US Unemployment

Donald Trump says we shouldn’t believe US unemployment rates  is 5%.  He says the unemployment rate is really  around 20%.  The average investor knows 20%  is very evident with massive foreclosures and businesses closing up. The stock market is destroyed by even 10% unemployment.

The highest level of unemployment in the last 67 years has been 10.8% during Reagan’s administration. Many economic events occurring during Nixon and Carter’s administrations, likely contributed to this high rate.  Oil prices tend to go down with unemployment.  In the last 4 months, oil prices have been slowly moving up even with an oversupply situation.

Trump is quoted as saying:

The official jobless figure is “statistically devised to make politicians — and in particular presidents — look good.”

Unemployment rates are determined by the Bureau of Labor Statistics. They have been estimating unemployment on a monthly basis since 1948.  Now, with the internet, you can get all the BLS   monthly estimates from 1948:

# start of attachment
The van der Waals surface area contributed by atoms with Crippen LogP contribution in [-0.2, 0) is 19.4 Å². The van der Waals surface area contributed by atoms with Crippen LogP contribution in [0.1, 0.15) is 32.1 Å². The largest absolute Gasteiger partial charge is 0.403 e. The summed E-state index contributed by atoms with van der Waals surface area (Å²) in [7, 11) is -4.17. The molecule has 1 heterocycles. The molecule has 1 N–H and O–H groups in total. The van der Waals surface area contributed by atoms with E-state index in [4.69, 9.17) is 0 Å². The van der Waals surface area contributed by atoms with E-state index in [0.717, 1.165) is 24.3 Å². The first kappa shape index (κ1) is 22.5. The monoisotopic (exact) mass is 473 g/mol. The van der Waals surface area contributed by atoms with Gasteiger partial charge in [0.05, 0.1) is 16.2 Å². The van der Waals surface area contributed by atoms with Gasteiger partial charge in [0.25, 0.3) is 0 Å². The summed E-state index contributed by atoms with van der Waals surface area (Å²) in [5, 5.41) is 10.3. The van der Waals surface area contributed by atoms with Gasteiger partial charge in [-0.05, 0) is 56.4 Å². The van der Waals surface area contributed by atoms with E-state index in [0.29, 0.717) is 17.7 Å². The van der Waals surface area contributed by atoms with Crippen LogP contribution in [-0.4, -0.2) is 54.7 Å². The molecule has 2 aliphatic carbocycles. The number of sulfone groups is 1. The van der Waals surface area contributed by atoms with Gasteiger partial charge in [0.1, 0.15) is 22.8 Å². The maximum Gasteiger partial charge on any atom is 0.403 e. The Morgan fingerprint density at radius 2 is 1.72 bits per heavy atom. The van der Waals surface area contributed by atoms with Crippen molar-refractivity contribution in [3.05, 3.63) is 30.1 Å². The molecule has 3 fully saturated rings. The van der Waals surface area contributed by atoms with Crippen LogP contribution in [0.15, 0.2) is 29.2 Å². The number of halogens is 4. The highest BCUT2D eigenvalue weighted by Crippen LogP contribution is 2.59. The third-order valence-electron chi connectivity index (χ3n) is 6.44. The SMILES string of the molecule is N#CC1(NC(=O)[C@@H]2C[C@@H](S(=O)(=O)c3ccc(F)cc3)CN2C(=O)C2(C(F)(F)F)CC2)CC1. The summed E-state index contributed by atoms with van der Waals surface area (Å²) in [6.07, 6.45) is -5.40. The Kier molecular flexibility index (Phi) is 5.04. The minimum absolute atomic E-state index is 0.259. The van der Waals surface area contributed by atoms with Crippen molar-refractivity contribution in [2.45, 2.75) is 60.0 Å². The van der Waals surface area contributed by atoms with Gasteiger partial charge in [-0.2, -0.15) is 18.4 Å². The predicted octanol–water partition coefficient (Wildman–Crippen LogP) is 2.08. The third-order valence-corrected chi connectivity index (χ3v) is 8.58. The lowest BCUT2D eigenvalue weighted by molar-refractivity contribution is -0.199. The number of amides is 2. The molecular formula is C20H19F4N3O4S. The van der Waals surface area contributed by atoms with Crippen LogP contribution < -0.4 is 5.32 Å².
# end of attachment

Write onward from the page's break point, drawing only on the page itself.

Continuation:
Unemployment Rates

The unemployment estimates are done by career government employees with the objective of obtaining the best estimate of unemployment in the country.  A 5% unemployment rate sounds good, unless you live in a neighborhood where most of your neighbors are unemployed.  The 5% unemployment is a nationwide value,  and there are large variations depending on age and trade or educational skills.

There are other measures of  unemployment statistics calculated by the BLS.  The BLS has a budget of 618 million dollars and has 2,500 employees.

The BLS data are used by economists and financial analysts around the world. In  addition to the unemployment rate, they provide estimates of the Payroll Employment,  Consumer Price Index (CPI), Producer Price Index (PPI),   Productivity,  US Import Index  and US Export Index.

Stay tuned,

Dave

 

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